An exclusive interview with Kevin Burke of Celtic Fiddle Fest

A more aptly-named group can probably not be found, this renowned trio of fiddlers: Irish legend Kevin Burke, Brittany native Christian Lemaitre, and young Andre Brunet from the French-Canadian region of Quebec. Known collectively as Celtic Fiddle Festival, the three indeed provide a musical celebration of all things Celtic – and many things not Celtic at all, but that fit into the Celtic canon perfectly.

CFF, along with guitarist Nicholas Quemener, performs Sunday at 4 p.m. in the Continental Ballroom of the Yorktowne Hotel, 48 E. Market St., York, with Irish Blessing opening. There will also be  a Celtic music jam session beforehand starting at 2:30 p.m. Tickets and information at www.smsfolk.org.

Kevin Burke was kind enough to answer e-mailed questions about the group’s makeup, its music, and what he’s been up to. Following is that Q&A:

Q: The original Celtic Fiddle Festival was you, the late Johnny Cunningham, and Christian, and now it is you, Christian, and Andre (along with Nicholas, of course) – why did you choose to factor together this particular mix of players instead of finding, say, another Scottish fiddler, for example? What were you looking for sound-wise, maybe, with this pairing of musical and national backgrounds?

A: When we lost Johnny, it was a pretty sad time. Our tour was due to begin not long after he died, and all the Scottish fiddlers we thought of were also friends of Johnny. We soon realized it would be a pretty sad tour for them too and the inevitable comparisons could have made it doubly difficult. By choosing Andre, we felt it would seem less like an attempt to “replace” Johnny – an impossible task! We also felt good about drawing attention to the fantastic Quebecois traditional music and its strong Irish and Scottish influence, as well as the obvious French one.

Q: You each play a solo set in your concerts, then a joint one – what do you find yourselves playing in your solo sets (music from your own background, or do you cross-pollinate, as it were) and then what do you play when you perform together (again, music from your own backgrounds or do you choose completely different material to get you all out of maybe a comfort zone)?

A: The solo sets highlight each individual genre, but in the group set, we “borrow” form many other styles and traditions.

Q: Your most recent album, “Equinoxe,” came out in 2008 – any plans for a new one anytime soon? How do you break down the song selection between original and traditional tracks? Do you write and record together or separately?

A: We are just at the talking stage at the moment for our next CD. We all collaborate but each player takes a larger role with the music of his respective region.

Q: The song selection on the album comes from all over, from your own native lands to Italy and Sweden and such—are there tunes from even more disparate places you’d like to do on an album, or do live, and what might be some of those? How about song types you haven’t explored – any of those pending?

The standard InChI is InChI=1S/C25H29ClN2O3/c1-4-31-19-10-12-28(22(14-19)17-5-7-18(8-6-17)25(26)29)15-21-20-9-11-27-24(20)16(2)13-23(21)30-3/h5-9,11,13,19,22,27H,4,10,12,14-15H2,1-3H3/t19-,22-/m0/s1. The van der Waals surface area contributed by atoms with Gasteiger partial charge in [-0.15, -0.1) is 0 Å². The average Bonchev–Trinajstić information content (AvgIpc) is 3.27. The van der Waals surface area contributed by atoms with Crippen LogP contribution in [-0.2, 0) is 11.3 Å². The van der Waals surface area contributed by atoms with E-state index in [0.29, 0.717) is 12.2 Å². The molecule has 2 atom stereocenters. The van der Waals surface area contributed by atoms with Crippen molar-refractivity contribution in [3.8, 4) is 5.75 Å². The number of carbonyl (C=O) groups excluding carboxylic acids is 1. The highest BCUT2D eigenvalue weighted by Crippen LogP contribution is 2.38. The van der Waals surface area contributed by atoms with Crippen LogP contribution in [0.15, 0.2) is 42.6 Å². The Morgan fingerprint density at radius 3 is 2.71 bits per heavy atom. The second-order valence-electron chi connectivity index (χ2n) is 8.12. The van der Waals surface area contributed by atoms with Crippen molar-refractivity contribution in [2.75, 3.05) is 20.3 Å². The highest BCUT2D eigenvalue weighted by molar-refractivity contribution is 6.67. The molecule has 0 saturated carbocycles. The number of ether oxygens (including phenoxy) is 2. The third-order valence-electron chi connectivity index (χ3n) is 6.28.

A: We’re always open to different kinds of music – if we feel we can do it justice, we’ll give it a go!

Q: For readers who might be more familiar with the Irish jig and reel, can you provide the names of perhaps similar Quebecois or Breton tune forms that might correspond to those maybe stylistically or rhythmically?

A: In Quebec, there is the Quadrille, the Grondeuse, and the Brandy, among others. In Brittany, there are dances such as the Gavotte and An Drou.

Q: You replaced Ged Foley with Nicholas Quemener for the current tour – how did you come across him? Is it important to you to have the band be composed on players from several generations (that is, different ages), and if so, why? Will Ged be back ever or is the lineup set (or is it meant to be fluid and if so, why)?

A: Christian has played with Nicholas for years and and I knew him from when he lived in Ireland over 20 years ago. The Celtic Fiddle Festival has often toured with different accompanists – the changes in personnel have usually been brought about by circumstances rather than a specific “group policy.”

Q: What is next on your slate, either with CFF or otherwise – what are your upcoming projects?

A: I have been playing with Cal Scott from Oregon for a while, and our most recent CD, “Suite,” includes some traditional music arranged for string quartet. We will be performing “Suite” (next year) in Europe and the U.S. with various local classical players.

I am also releasing a CD on my record label, Loftus Music, by a great fiddler from Portland, Brongaene Griffin. I met her almost 30 years ago when she was a teenager. She was very interested in Irish music and eventually became a student of mine. Her CD is called “Three Colours Ginger,” and part of the proceeds will go to various pet rescue agencies.

And I expect in a year or so, I’ll be back on the road again with CFF.

BY KIRA L. SCHLECHTER

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